In 2004 he returned to the free software world by funding the development of Ubuntu, a GNU/Linux distribution based on Debian, through his company Canonical Ltd.

In 2005 he founded the Ubuntu Foundation and made an initial investment of 10 million dollars. In the Ubuntu project, Shuttleworth is often referred to with the tongue-in-cheek title Self-Appointed Benevolent Dictator for Life, abbreviated SABDFL. To come up with a list of names of people to hire for the project, Mr. Shuttleworth took six months of Debian mailing list archives with him whilst travelling to the Antarctic aboard the icebreaker Kapitan Khlebnikov in early 2004. In September 2005, he purchased a 65% stake of Impi Linux.

On 15 October 2006 it was announced that Mark Shuttleworth became the first patron of KDE, the highest level of sponsorship available.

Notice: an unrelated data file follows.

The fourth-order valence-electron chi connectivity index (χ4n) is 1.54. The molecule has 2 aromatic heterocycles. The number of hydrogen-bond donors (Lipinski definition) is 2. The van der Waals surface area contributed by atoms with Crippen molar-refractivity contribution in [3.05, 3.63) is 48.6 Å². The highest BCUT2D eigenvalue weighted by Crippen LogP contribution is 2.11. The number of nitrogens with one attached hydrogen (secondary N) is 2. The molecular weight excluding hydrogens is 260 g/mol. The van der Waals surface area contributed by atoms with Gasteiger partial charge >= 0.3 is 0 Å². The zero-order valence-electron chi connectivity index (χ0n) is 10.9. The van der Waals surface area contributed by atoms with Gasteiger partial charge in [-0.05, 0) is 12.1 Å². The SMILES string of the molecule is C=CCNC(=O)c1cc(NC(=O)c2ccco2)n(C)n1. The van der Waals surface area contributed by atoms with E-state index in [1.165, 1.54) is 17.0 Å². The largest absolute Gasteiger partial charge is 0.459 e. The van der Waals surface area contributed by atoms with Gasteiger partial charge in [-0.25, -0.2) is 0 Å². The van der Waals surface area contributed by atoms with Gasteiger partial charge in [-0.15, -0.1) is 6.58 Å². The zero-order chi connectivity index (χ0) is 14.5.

4. Eric S Raymond
Eric Steven Raymond (born December 4, 1957), often referred to as ESR, is a computer programmer, author and open source software advocate. His name became known within the hacker culture when he became the maintainer of the “Jargon File”. After the 1997 publication of “The Cathedral and the Bazaar”, Raymond became, for a number of years, an informal representative of the open source movement.